Summertime means fruits galore, including our very own favourite – the mango. It is highly tempting to stock these by kilos. But as a smart shopper, you should be aware of the shelf life of the fruit you are buying, the signs to look for ripeness and where to store the fruit in order to avoid waste. Fruit goes bad as it naturally decays and bacteria and enzymes are produced.
There are few steps to ensure that you are guaranteed maximum fruit pleasure :
FRESH FRESH GOES LONG – Buy only the freshest, best quality fruit at your local market, fruit wallah or grocery store. Watch out for bruising, soft spots and mold and avoid any fruits that seem overripe. Sometimes, super markets bundle up fruits and shrink wrap them. Examine carefully as the soft spots or bruises on the fruit may not be visible from the outside the wrap.
TANTALIZE YOUR SENSES – Smell and feel the fruit before you decide to take it — the riper the fruit, the sweeter it will smell. Different fruits appear differently and smell differently at various stages of ripening. Know what to look for.
TREAT THEM WELL – Know where to store your fruits. Store most fruits in the refrigerator, with the exception of few like apples. Never store fruit and vegetables together, as the ethylene produced by vegetables will make fruit decay faster. Store fruit in perforated plastic bags to allow air flow, or place them in a bowl and cover it with perforated plastic wrap. Store bananas, apples, melons and pineapples outside of the refrigerator in a cool, dry location. Do not store fruit in full or direct sunlight, as it will spoil more quickly.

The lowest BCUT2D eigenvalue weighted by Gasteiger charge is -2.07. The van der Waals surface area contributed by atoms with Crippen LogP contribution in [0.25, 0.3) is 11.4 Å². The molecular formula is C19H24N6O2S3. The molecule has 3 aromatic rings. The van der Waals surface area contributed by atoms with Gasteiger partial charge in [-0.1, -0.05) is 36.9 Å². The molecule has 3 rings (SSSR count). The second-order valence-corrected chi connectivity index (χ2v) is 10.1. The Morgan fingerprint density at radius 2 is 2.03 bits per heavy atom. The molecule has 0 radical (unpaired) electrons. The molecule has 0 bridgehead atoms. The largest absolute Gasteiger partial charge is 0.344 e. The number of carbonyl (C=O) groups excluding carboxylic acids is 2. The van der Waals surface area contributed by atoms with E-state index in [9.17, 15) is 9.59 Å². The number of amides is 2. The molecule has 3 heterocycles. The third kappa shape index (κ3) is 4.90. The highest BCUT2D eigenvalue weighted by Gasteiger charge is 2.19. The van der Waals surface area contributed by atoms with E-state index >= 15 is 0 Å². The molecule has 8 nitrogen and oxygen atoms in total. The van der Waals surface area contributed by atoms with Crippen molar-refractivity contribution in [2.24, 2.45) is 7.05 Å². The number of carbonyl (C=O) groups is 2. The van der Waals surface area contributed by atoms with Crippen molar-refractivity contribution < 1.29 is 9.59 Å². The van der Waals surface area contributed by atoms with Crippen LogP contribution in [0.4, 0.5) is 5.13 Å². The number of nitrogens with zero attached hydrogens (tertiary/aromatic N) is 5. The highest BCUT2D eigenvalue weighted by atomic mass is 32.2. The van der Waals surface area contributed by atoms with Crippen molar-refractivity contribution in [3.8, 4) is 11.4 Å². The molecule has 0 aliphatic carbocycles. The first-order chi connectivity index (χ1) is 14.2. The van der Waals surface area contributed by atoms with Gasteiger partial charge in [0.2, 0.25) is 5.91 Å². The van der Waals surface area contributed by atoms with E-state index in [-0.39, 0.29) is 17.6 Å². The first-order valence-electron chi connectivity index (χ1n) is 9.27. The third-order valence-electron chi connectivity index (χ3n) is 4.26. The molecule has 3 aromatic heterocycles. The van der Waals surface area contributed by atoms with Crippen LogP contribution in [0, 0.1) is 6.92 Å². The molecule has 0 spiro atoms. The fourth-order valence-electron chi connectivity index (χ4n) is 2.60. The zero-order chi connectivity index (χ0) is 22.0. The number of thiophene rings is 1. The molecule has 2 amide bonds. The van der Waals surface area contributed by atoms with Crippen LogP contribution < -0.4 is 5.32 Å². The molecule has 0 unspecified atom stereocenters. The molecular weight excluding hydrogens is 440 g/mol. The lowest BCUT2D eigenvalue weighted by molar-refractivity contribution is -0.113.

GIVE THEM A RINSE – Wash fruit only before you eat it, never before you store it. Fruit will spoil faster if it’s stored wet. Pat fruit dry before storing if it is damp when you get home from shopping.
DUMP THEM– Throw away pieces of fruit as when you begin to see signs of spoilage. Fruit produces an odorless, colorless gas known as ethylene as it becomes ripe and then decays. If one fruit is rotting and producing ethylene, the other fruit around it will also begin producing more ethylene and will spoil faster.
How long will they last?
Bananas: Green bananas, if you buy ripe ones they will last 2 days before spoiling. The smaller yellow variety will last 4 days before spoiling. Store bananas outiside the refrigerator.
Mangoes: Buy them in varying stages of ripeness from ripe (to eat right now) to rock hard (to eat in 10 days to 2 weeks). As the rock hard ones ripen, they’ll ooze a bit of sugary juice, so store them in their own bin or container or box.
Apples: Apples will last up to a month if you can protect them from bruising. Don’t store these with citrus fruits (will cause the apples to over-ripen) or bananas (will cause the bananas to over-ripen).
Strawberries: Will only last 2 days on the outside, if fully ripe when purchased. Will last a week in the refrigerator when stored in paper bags or containers. Check each day for moisture.
Grapes: Will usually last at least 2 or 4 days or sometimes more when stored outside. They will last for about 7 to 10 days when stored in the refrigerator.